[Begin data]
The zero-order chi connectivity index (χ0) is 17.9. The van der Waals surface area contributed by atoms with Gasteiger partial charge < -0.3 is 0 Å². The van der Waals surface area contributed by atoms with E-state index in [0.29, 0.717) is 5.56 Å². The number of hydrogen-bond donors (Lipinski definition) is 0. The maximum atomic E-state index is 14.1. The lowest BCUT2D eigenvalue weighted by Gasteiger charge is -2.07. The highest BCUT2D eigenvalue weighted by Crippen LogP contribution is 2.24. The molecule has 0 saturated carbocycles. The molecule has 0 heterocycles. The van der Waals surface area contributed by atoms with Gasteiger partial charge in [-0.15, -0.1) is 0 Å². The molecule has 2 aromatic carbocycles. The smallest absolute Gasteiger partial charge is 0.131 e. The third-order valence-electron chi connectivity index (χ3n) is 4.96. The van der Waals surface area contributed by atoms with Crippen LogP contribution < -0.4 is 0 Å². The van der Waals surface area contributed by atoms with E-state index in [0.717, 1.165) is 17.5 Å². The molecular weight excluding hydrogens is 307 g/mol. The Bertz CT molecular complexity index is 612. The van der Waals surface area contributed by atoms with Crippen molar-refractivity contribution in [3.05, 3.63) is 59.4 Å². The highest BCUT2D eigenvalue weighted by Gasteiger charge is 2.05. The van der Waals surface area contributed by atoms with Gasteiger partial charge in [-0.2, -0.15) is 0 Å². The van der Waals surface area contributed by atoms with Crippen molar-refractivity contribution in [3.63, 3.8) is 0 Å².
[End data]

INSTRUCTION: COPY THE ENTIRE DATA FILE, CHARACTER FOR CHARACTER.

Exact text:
The zero-order chi connectivity index (χ0) is 17.9. The van der Waals surface area contributed by atoms with Gasteiger partial charge < -0.3 is 0 Å². The van der Waals surface area contributed by atoms with E-state index in [0.29, 0.717) is 5.56 Å². The number of hydrogen-bond donors (Lipinski definition) is 0. The maximum atomic E-state index is 14.1. The lowest BCUT2D eigenvalue weighted by Gasteiger charge is -2.07. The highest BCUT2D eigenvalue weighted by Crippen LogP contribution is 2.24. The molecule has 0 saturated carbocycles. The molecule has 0 heterocycles. The van der Waals surface area contributed by atoms with Gasteiger partial charge in [-0.15, -0.1) is 0 Å². The molecule has 2 aromatic carbocycles. The smallest absolute Gasteiger partial charge is 0.131 e. The third-order valence-electron chi connectivity index (χ3n) is 4.96. The van der Waals surface area contributed by atoms with Crippen LogP contribution < -0.4 is 0 Å². The van der Waals surface area contributed by atoms with E-state index in [0.717, 1.165) is 17.5 Å². The molecular weight excluding hydrogens is 307 g/mol. The Bertz CT molecular complexity index is 612. The van der Waals surface area contributed by atoms with Crippen molar-refractivity contribution in [3.05, 3.63) is 59.4 Å². The highest BCUT2D eigenvalue weighted by Gasteiger charge is 2.05. The van der Waals surface area contributed by atoms with Gasteiger partial charge in [-0.2, -0.15) is 0 Å². The van der Waals surface area contributed by atoms with Crippen molar-refractivity contribution in [3.63, 3.8) is 0 Å².